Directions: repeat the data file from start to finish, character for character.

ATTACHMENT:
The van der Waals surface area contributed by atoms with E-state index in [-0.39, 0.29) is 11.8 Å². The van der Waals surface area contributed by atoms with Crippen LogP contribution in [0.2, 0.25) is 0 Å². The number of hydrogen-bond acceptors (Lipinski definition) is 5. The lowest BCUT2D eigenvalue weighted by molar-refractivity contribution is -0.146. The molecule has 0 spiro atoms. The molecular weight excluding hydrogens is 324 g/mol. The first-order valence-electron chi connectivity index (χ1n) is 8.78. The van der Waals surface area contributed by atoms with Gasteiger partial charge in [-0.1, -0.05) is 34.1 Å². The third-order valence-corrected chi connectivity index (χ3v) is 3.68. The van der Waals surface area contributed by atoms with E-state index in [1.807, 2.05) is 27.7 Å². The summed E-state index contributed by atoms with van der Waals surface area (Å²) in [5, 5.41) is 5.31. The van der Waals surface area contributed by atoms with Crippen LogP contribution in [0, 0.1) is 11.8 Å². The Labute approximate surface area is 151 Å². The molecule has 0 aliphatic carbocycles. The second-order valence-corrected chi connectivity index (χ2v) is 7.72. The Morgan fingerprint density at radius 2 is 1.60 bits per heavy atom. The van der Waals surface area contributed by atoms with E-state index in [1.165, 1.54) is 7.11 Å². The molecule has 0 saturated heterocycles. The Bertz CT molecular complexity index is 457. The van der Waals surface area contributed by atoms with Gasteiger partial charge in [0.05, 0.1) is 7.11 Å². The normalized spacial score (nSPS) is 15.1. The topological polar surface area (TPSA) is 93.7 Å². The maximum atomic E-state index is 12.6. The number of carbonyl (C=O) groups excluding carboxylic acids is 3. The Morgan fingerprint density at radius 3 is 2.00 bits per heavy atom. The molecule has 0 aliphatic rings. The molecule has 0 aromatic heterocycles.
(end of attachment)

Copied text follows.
The van der Waals surface area contributed by atoms with E-state index in [-0.39, 0.29) is 11.8 Å². The van der Waals surface area contributed by atoms with Crippen LogP contribution in [0.2, 0.25) is 0 Å². The number of hydrogen-bond acceptors (Lipinski definition) is 5. The lowest BCUT2D eigenvalue weighted by molar-refractivity contribution is -0.146. The molecule has 0 spiro atoms. The molecular weight excluding hydrogens is 324 g/mol. The first-order valence-electron chi connectivity index (χ1n) is 8.78. The van der Waals surface area contributed by atoms with Gasteiger partial charge in [-0.1, -0.05) is 34.1 Å². The third-order valence-corrected chi connectivity index (χ3v) is 3.68. The van der Waals surface area contributed by atoms with E-state index in [1.807, 2.05) is 27.7 Å². The summed E-state index contributed by atoms with van der Waals surface area (Å²) in [5, 5.41) is 5.31. The van der Waals surface area contributed by atoms with Crippen LogP contribution in [0, 0.1) is 11.8 Å². The Labute approximate surface area is 151 Å². The molecule has 0 aliphatic carbocycles. The second-order valence-corrected chi connectivity index (χ2v) is 7.72. The Morgan fingerprint density at radius 2 is 1.60 bits per heavy atom. The van der Waals surface area contributed by atoms with E-state index in [1.165, 1.54) is 7.11 Å². The molecule has 0 saturated heterocycles. The Bertz CT molecular complexity index is 457. The van der Waals surface area contributed by atoms with Gasteiger partial charge in [0.05, 0.1) is 7.11 Å². The normalized spacial score (nSPS) is 15.1. The topological polar surface area (TPSA) is 93.7 Å². The maximum atomic E-state index is 12.6. The number of carbonyl (C=O) groups excluding carboxylic acids is 3. The Morgan fingerprint density at radius 3 is 2.00 bits per heavy atom. The molecule has 0 aliphatic rings. The molecule has 0 aromatic heterocycles.